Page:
Immunity to Sand Fly Salivary Protein LJM11 Modulates Host Response to Vector-Transmitted Leishmania Conferring Ulcer-Free Protection

Vector Molecular Biology Section, Laboratory of Malaria and Vector Research, National Institute of Allergy and Infectious Diseases, National Institutes of Health, Rockville, Maryland, USA.
Journal of Investigative Dermatology (Impact Factor: 7.22). 06/2012; 132(12). DOI: 10.1038/jid.2012.205
Source: PubMed


Leishmania vaccines that protect against needle challenge fail against the potency of a Leishmania-infected sand fly transmission. Here, we demonstrate that intradermal immunization of mice with 500 ng of the sand fly salivary recombinant protein LJM11 (rLJM11) from Lutzomyia longipalpis, in the absence of adjuvant, induces long-lasting immunity that results in ulcer-free protection against Leishmania major delivered by vector bites. This protection is antibody independent and abrogated by depletion of CD4(+) T cells. Two weeks after challenge, early induction of IFN-γ specifically to rLJM11 correlates to diminished parasite replication in protected animals. At this time point, Leishmania-specific induction of IFN-γ in these mice is low in comparison with its high level in non-protected controls. We hypothesize that early control of parasites in a T-cell helper type 1 environment induced by immunity to LJM11 permits the slow development of Leishmania-specific immunity in the absence of open ulcers. Leishmania-specific immunity observed 5 weeks after infection in rLJM11-immunized mice shows a twofold increase over controls in the percentage of IFN-γ-producing CD4(+) T cells. We propose LJM11 as an immunomodulator that drives an efficient and controlled protective immune response to a sand fly-transmitted Leishmania somewhat mimicking "leishmanization"-induced protective immunity but without its associated lesions.Journal of Investigative Dermatology advance online publication, 28 June 2012; doi:10.1038/jid.2012.205.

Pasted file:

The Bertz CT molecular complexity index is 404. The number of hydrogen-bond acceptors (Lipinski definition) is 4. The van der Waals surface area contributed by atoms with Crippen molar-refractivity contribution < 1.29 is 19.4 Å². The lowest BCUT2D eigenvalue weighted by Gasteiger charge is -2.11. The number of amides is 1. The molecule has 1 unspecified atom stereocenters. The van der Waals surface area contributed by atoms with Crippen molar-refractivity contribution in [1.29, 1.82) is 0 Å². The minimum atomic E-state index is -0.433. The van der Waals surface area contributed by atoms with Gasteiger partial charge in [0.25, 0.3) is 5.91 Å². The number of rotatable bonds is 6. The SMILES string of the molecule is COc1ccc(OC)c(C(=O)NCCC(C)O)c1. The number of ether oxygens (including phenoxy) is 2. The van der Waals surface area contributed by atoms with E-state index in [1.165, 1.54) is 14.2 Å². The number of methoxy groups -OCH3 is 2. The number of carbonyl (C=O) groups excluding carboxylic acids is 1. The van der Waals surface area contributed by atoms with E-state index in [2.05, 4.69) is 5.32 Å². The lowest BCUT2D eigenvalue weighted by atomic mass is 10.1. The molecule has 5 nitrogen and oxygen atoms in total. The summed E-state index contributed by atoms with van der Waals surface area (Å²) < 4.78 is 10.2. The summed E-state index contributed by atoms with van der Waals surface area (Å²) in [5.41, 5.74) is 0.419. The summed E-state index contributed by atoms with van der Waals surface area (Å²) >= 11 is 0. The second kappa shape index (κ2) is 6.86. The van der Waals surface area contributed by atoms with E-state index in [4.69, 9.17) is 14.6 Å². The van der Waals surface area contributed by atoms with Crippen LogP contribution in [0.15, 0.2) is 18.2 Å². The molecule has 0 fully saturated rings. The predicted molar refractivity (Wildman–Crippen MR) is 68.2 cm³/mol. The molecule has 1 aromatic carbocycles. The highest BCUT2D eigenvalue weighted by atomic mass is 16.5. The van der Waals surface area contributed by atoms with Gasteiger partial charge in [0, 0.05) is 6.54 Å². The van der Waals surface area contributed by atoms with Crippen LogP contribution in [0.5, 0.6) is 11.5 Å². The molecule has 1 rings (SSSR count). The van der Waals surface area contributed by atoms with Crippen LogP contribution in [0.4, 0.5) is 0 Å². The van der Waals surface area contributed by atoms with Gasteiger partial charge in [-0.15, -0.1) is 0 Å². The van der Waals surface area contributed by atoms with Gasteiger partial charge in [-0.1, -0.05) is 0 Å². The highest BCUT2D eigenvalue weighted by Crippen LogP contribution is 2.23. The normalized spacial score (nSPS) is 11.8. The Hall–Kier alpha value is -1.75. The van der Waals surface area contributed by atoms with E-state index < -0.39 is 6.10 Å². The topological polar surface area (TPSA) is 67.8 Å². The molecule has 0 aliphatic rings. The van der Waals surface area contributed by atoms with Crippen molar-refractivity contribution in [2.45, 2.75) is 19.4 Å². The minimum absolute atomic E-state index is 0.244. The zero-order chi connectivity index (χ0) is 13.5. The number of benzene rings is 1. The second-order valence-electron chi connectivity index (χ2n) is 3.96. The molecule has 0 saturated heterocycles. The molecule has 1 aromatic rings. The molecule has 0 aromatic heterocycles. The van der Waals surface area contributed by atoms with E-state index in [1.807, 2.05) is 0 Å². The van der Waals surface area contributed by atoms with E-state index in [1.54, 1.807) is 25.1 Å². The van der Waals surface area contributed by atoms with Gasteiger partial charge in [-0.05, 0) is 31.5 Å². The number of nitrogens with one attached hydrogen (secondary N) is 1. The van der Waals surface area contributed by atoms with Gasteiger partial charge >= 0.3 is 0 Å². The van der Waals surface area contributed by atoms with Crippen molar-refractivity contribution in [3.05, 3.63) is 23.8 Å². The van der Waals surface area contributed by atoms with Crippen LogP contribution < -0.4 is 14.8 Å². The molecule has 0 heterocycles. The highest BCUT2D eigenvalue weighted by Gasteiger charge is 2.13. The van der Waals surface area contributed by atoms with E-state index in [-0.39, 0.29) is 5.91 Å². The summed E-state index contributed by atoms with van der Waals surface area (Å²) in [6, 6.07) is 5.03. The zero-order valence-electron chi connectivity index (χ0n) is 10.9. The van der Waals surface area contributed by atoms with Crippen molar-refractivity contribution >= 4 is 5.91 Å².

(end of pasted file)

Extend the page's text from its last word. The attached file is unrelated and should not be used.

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Available from: Jesus G. Valenzuela, Oct 13, 2015
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    • " response against sali - vary antigens that protected them against L . major infection ( Belkaid et al . 1998 , 2000 , Kamhawi et al . 2000 ) . Importantly , immun - ization of mice with defined molecules from saliva of vector species also conferred a strong protection against L . major infection ( Valenzuela et al . 2001 , Oliveira et al . 2008 , Gomes et al . 2012 ) . This suggests that sand fly salivary components may be considered as candidates for a cocktail vaccine against Leish - mania infection . In the Esfahan hyperendemic focus of ZCL , the most abundant sand fly species is P . papatasi ( Yaghoobi - Ershadi and Javadian 1997 , 1999 ) . Of relevance , antibod - ies against saliva of this v"